Red Ribbon Week helps with drug-abuse prevention

By NATHAN HOWELL | Special to the Reporter

Compact 2020, a program designed to address teen substance abuse, asked communities and schools to participate in Red Ribbon Week during the week of Oct. 23.

Red Ribbon Week is a decades old program created by the National Family Partnership that is designed to bring visibility through campaigns in schools and communities, best recognized by the wearing of a red ribbon.

“Red Ribbon Week raises awareness of drug use and the problems related to drugs faced by individuals, families, and communities,” read a statement from Compact 2020. “This annual health observance encourages parents, educators, business owners, and other community organizations to promote drug-free lifestyles.”

It’s something Compact 2020 Executive Director Clay Hammac knows is important for teens and others to understand.

“Our students are facing a challenge unlike anything we’ve encountered before; they are faced with a social dilemma of virtual connections and anxiety-driven desires to stay connected through multiple platforms of social influence,” Hammac said.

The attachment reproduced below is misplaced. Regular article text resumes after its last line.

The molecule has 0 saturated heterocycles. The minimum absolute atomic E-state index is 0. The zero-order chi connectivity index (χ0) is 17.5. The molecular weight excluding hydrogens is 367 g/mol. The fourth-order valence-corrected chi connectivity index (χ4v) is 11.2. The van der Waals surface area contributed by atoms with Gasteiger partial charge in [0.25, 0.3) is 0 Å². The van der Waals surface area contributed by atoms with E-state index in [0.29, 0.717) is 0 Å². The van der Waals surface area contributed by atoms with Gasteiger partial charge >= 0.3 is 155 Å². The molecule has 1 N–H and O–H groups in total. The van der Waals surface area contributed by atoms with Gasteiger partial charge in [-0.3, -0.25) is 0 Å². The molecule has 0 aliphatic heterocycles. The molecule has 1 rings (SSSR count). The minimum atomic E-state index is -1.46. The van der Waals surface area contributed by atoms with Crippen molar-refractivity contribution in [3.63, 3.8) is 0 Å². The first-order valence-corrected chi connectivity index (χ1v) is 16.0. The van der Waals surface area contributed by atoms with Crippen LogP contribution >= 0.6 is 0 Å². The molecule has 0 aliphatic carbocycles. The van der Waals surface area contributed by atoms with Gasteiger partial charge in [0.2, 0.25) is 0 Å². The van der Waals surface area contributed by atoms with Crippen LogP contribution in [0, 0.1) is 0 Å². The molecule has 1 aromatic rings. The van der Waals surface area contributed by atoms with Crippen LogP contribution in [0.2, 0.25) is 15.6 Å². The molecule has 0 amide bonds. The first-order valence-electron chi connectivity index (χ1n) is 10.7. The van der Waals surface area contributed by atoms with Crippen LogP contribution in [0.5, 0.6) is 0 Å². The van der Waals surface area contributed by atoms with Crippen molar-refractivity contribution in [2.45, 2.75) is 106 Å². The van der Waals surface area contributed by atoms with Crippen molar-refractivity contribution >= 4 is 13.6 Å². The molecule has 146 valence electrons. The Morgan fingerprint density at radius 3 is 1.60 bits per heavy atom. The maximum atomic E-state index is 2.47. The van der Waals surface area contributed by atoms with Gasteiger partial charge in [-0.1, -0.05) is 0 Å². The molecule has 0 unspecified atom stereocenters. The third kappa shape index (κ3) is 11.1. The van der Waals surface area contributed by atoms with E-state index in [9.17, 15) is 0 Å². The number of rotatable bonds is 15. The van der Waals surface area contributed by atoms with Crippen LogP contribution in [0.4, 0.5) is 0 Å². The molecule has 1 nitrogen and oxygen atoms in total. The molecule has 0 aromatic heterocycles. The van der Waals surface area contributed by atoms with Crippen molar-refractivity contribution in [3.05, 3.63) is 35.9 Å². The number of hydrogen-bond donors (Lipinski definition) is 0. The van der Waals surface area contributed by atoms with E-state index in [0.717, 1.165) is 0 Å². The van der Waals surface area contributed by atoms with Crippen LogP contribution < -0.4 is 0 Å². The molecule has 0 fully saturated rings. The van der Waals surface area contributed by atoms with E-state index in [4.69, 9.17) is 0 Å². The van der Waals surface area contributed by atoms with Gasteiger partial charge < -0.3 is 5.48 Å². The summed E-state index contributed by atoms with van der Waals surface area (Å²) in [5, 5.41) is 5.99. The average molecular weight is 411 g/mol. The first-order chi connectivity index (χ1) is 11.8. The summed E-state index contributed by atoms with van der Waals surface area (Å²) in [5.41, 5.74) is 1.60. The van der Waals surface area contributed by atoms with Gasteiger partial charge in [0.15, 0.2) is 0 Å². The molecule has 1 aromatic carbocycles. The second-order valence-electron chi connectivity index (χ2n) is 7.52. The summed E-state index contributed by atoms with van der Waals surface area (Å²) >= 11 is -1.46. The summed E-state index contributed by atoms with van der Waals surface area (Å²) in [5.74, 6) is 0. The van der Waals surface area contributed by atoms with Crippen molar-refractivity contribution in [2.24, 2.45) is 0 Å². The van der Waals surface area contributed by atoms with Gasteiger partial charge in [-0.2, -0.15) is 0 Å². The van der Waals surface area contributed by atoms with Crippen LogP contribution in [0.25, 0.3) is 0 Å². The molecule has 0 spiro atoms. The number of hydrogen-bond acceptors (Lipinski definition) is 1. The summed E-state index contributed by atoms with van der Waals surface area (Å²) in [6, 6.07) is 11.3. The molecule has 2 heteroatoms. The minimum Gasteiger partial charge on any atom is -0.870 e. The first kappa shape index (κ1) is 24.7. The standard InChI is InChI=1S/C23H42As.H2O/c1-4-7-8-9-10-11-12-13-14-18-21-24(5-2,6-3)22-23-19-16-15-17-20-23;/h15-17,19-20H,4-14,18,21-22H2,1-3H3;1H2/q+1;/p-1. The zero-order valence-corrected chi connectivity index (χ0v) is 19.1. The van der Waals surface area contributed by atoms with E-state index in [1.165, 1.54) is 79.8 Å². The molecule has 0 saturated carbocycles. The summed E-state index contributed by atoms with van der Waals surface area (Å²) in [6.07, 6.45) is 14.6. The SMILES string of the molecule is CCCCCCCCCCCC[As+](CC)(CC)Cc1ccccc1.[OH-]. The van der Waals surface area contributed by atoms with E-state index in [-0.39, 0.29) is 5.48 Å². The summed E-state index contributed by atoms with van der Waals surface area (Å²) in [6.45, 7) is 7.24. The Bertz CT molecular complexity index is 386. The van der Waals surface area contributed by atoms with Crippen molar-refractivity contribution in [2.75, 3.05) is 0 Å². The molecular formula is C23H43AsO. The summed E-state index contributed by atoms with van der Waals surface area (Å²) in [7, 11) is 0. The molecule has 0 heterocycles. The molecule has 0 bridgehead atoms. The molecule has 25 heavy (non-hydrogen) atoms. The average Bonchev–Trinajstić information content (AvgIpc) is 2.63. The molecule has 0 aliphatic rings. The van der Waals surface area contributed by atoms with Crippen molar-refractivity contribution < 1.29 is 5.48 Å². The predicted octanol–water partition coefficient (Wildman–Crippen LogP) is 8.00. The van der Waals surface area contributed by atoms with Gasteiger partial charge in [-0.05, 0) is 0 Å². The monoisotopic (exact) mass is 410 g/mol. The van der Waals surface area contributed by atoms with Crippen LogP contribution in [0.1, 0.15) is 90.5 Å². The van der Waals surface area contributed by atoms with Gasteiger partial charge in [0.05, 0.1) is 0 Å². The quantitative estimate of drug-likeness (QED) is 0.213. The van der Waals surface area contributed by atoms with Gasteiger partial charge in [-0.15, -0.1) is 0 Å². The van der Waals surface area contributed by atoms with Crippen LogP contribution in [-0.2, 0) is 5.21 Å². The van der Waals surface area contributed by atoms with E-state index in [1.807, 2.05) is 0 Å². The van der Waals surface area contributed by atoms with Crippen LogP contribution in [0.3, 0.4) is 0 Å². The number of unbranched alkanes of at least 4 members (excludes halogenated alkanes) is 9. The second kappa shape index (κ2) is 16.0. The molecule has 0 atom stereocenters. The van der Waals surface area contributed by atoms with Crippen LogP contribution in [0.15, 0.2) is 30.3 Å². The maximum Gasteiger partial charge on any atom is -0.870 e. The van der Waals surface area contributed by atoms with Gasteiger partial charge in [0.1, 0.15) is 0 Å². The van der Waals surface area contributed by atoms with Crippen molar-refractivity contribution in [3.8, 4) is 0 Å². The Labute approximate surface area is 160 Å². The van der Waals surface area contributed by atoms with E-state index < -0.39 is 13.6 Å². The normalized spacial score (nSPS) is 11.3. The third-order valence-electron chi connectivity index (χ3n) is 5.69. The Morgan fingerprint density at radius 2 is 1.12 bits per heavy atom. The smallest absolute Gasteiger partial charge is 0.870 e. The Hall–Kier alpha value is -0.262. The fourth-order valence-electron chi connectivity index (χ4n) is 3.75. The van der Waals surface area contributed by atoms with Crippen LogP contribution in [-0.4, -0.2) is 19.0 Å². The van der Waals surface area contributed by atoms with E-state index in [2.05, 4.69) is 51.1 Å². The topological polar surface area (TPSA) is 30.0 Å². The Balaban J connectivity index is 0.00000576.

Bringing attention to these issues is important in creating a sustainable environment for children to progress through life. Hammac also said it is especially important to address the root cause of drug abuse in teens as well.

“We have seen first-hand the consequences this pressure has had on our talented students,” he said. “We often see students struggling with the onset of clinical anxiety and depression as a result of these virtual interactions on various social media platforms. This tragically results, sometimes, in self medicating as a result of coping with these challenges. “Red Ribbon Week is an opportunity for our community to speak against drug use and addiction, in solidarity.”

Cedric Leonard, investigator for the Shelby County Drug Enforcement Task Force, led this years’ efforts in the county.

“Red Ribbon Week encourages our entire community to adopt healthy, drug-free lifestyles,” Leonard said. “The campaign brings together parents, schools, and businesses as we look for ways to keep kids and communities drug free.”

To encourage participation in celebrating the week, schools held different dress up days such as wearing as much red as possible as well as many other days like hat day, pajama day and others.

Each school was also asked to have students between fourth and 12th grades make posters to help spread drug-free messages. Those posters were part of a contest with winners and prizes all to help prevent drug abuse by school-aged children.